Gold versus Industrial Commodities
Gold and Oil
With reference to the following long-term chart*, notice that oil moved back and forth within a wide horizontal trading range between 1980 and the early years of the current decade before finally breaking out to the upside in 2004. Notice, as well, that after it broke above long-term resistance at $40 in 2004 it quickly gained about $15 (37%) and then dropped all the way back to $40 to 'test' its breakout before resuming its upward trend.
Now refer to the following long-term gold chart*. Rather than oscillating within a wide horizontal trading range for a couple of decades, gold trended lower from its 1980 peak to its 2001 trough. However, there's a similarity between gold's price action over the past 6 months and oil's price action during the second half of 2004 in that, as was the case with oil, gold's initial break above long-term resistance defined by its early-1980s high has been followed by a sharp pullback to 'test' the breakout. As part of this testing process gold could drop back to $800 or perhaps even a bit lower, but the point is that this price action is quite normal and, in the grand scheme of things, bullish.
Despite its recent sharp pullback, the above long-term chart creates the appearance that the gold market is very extended and in need of a lengthy consolidation. It certainly wouldn't surprise us if gold spent many months consolidating between $800 and $1000 before embarking on its next upward leg, but while gold may look overbought on the above chart it is not remotely close to being over-VALUED. Relative to oil, for example, gold is presently not far above the 40-year LOW reached in 2005. It is also cheap relative to copper and the Dow Industrials Index.
That gold is presently very low relative to oil and moderately low relative to copper and the US stock market tells us that there is still very little recognition of today's monetary problems. That this is, indeed, the case is also evident from most of the commodity-related commentary we see/hear each week. Considering the price action the quantity of staunch commodity bulls is surprisingly small, but the fully-committed commodity bulls that do exist tend to focus almost exclusively on supply/demand fundamentals. It rarely seems to occur to them that all of these commodities couldn't possibly be rising in price at the same time if there were no problem with the money in which the prices are denominated.
Now we see mainstream analysts coming out with $200/barrel oil-price forecasts, but a $200/barrel oil price would mean a huge increase in energy-related expenditure, which could only be possible if there were an equally huge reduction in expenditure elsewhere OR a huge increase in the supply of money. Any price is possible if you increase the money supply enough. Just ask the average Zimbabwean.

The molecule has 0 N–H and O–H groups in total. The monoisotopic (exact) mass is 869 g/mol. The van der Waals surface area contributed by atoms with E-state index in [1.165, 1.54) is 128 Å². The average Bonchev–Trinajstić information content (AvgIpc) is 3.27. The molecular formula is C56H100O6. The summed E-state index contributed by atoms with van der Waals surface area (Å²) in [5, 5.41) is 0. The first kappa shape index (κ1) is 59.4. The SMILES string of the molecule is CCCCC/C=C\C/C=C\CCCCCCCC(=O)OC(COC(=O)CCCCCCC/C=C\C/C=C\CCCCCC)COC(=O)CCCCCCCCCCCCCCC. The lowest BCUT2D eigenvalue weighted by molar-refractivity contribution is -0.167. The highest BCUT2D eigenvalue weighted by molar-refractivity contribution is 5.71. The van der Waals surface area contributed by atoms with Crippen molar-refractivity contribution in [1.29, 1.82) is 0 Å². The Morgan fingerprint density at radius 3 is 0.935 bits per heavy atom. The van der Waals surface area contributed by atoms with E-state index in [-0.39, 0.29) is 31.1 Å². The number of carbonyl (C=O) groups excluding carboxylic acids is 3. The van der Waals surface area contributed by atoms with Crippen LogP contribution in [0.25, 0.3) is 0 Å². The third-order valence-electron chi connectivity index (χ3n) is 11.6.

Anyway, our point is that the monetary problems are not YET widely understood, which, in turn, creates gold's upside potential. Gold's REAL upside will stem from more and more people coming to the realisation that the rising prices they see are, first and foremost, a symptom of a monetary problem, as opposed to a consequence of China's economic growth or the other popular non-monetary reasons that are regularly dished out.
Gold and the Industrial Metals
During 2007 the gold/GYX ratio (gold relative to the Industrial Metals Index) reached a short-term peak during the first 5 weeks of the year, pulled back sharply into the early part of May, and then trended higher over the remainder of the year. 2008 seems to be following a similar pattern in that gold/GYX reached a short-term peak during the first 5 weeks of the year and then pulled back sharply into the early part of May. As evidenced by the following chart, it has just reversed upward.
We expect the similarities to continue. In particular, we expect that recession-like conditions within the US, slowing growth elsewhere, and widening yield/credit spreads over the next several months will propel gold upward relative to industrial metals such as copper.
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